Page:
140316_Helena-Kristiansson_IEMWC2014_2753 | Flickr - Photo Sharing!
Esports are rising.

Last week’s IEM World Championship and EMS One tournaments in Katowice, Poland combined to be the highest rated esports event in European history, according to numbers just released by Twitch and Turtle Entertainment, IEM’s parent company.

With over 1 million projected peak concurrent viewers around the globe and 1,442 total years of video watched, Katowice 2014 more than doubled last year’s championship ratings. On Twitch alone, concurrent viewership hit 643,000. It also broke the previous records set by DreamHack Winter 2013, during which 791 years of video were watched by 2 million fans.

Katowice is setting the bar in Europe but it falls short of other esports events like last year’s Dota 2 International, which saw 1.1 million concurrent viewers and League of Legends World Championships, which boasts the record at 8.5 million. Both those events took place in the United States.

The League of Legends IEM World Championship final between the KT Rolster Bullets and Fnatic was watched by 511,000 concurrent viewers, making it the single most viewed match in ESL history by a wide margin of 209,000 viewers.

New records were set across all games. In Counter-Strike250,000 concurrent viewers and a $250,000 prize pool made it the biggest tournament in the game’s history, helping to set the tone for what promises to be a renaissance for Counter-Strike.

StarCraft 2 had over 150,000 concurrent viewers as well, an excellent showing for a game whose fans are constantly worried about its popular decline. Even an exhibition tournament for Hearthstone, Blizzard's collectible card game, at the tail end of the event attracted around 50,000 viewers at any given time.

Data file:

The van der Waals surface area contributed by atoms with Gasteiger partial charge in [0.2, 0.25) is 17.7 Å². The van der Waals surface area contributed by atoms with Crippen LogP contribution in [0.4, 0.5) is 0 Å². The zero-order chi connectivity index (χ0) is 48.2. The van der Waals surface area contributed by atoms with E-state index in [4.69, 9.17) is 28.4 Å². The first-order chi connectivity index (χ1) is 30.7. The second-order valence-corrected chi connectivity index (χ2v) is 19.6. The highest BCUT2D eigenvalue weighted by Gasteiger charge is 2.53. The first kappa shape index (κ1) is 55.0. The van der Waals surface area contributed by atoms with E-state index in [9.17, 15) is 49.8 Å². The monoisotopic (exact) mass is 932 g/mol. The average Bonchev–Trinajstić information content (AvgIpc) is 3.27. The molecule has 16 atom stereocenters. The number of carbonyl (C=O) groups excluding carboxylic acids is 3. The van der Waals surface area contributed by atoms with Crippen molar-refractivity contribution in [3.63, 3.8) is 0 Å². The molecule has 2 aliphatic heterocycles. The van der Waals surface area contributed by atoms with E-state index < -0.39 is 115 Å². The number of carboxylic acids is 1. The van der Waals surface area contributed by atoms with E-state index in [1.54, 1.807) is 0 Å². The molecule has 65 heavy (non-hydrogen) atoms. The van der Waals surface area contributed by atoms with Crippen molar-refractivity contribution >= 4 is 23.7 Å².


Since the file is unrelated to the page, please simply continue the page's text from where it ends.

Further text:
All of these numbers topped DreamHack’s 2013 statistics by significant margins, a sign not only that Katowice was a superb event but that esports in general are growing. It will be no surprise if DreamHack, an iconic festival in its own right, is able to challenge and capture these records once again in the next year.

“It was only six or seven years ago that we were happy to see 12,000 concurrent online viewers on a single match,” Michał Blicharz, Managing Director of Pro Gaming at ESL said. “We had 12,000 watching matches live in the flesh in Katowice and hundreds of thousands online. This growth is simply mind blowing."

Twitch, which served the online video streams for both the Katowice event and DreamHack Winter 2013, has benefited enormously from esports explosive growth over the last four years.

Viewers from over 180 countries produced 23,164,454 video plays. As Stuart Saw, Twitch’s regional director, boasted, “Esports events now regularly attract a global audience which rivals cable and broadcast television-sized audiences.”

Check out all the stats below. Click for a larger image.

Like competitive gaming? Make sure to follow the Daily Dot's esports page on Facebook for all the latest news.

Infographic via Intel Extreme Masters | Photo via ESLGaming


Promoted Stories Powered by Sharethrough
league of legends
The 9 defining moments of the IEM World Championship
The four-day championship tournament for the 2014 Intel Extreme Masters series concluded on Sunday. One of the premiere esports events of the year, the tournament was played Katowice, Poland in front of an often capacity crowd of 11,500. And it was everything it was billed to be.
From Our VICE Partners

Pure, uncut internet. Straight to your inbox.

Thanks for subscribing to our newsletter!